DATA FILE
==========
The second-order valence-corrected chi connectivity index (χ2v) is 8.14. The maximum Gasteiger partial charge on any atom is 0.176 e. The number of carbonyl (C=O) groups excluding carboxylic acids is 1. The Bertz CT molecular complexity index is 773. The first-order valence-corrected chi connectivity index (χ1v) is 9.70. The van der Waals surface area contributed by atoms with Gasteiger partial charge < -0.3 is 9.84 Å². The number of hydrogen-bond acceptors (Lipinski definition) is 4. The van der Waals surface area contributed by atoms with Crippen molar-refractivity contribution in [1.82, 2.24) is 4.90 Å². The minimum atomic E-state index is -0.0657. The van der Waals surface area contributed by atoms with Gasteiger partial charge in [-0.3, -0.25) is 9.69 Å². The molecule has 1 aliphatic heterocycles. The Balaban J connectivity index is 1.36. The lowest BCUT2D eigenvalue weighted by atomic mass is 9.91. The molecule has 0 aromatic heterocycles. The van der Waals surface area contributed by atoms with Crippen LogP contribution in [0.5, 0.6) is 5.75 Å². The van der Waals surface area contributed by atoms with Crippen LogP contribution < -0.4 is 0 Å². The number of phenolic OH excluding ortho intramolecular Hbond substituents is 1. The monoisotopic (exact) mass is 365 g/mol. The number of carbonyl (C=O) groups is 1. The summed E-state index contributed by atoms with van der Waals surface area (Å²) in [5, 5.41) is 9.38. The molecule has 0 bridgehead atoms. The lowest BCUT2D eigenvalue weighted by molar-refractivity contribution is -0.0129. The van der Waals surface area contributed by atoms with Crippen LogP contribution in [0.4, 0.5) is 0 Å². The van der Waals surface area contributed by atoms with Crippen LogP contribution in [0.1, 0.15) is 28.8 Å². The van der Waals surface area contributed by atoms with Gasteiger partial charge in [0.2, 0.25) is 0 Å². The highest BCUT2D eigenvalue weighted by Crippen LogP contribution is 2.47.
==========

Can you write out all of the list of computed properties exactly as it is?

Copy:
The second-order valence-corrected chi connectivity index (χ2v) is 8.14. The maximum Gasteiger partial charge on any atom is 0.176 e. The number of carbonyl (C=O) groups excluding carboxylic acids is 1. The Bertz CT molecular complexity index is 773. The first-order valence-corrected chi connectivity index (χ1v) is 9.70. The van der Waals surface area contributed by atoms with Gasteiger partial charge < -0.3 is 9.84 Å². The number of hydrogen-bond acceptors (Lipinski definition) is 4. The van der Waals surface area contributed by atoms with Crippen molar-refractivity contribution in [1.82, 2.24) is 4.90 Å². The minimum atomic E-state index is -0.0657. The van der Waals surface area contributed by atoms with Gasteiger partial charge in [-0.3, -0.25) is 9.69 Å². The molecule has 1 aliphatic heterocycles. The Balaban J connectivity index is 1.36. The lowest BCUT2D eigenvalue weighted by atomic mass is 9.91. The molecule has 0 aromatic heterocycles. The van der Waals surface area contributed by atoms with Crippen LogP contribution in [0.5, 0.6) is 5.75 Å². The van der Waals surface area contributed by atoms with Crippen LogP contribution < -0.4 is 0 Å². The number of phenolic OH excluding ortho intramolecular Hbond substituents is 1. The monoisotopic (exact) mass is 365 g/mol. The number of carbonyl (C=O) groups is 1. The summed E-state index contributed by atoms with van der Waals surface area (Å²) in [5, 5.41) is 9.38. The molecule has 0 bridgehead atoms. The lowest BCUT2D eigenvalue weighted by molar-refractivity contribution is -0.0129. The van der Waals surface area contributed by atoms with Crippen LogP contribution in [0.4, 0.5) is 0 Å². The van der Waals surface area contributed by atoms with Crippen LogP contribution in [0.1, 0.15) is 28.8 Å². The van der Waals surface area contributed by atoms with Gasteiger partial charge in [0.2, 0.25) is 0 Å². The highest BCUT2D eigenvalue weighted by Crippen LogP contribution is 2.47.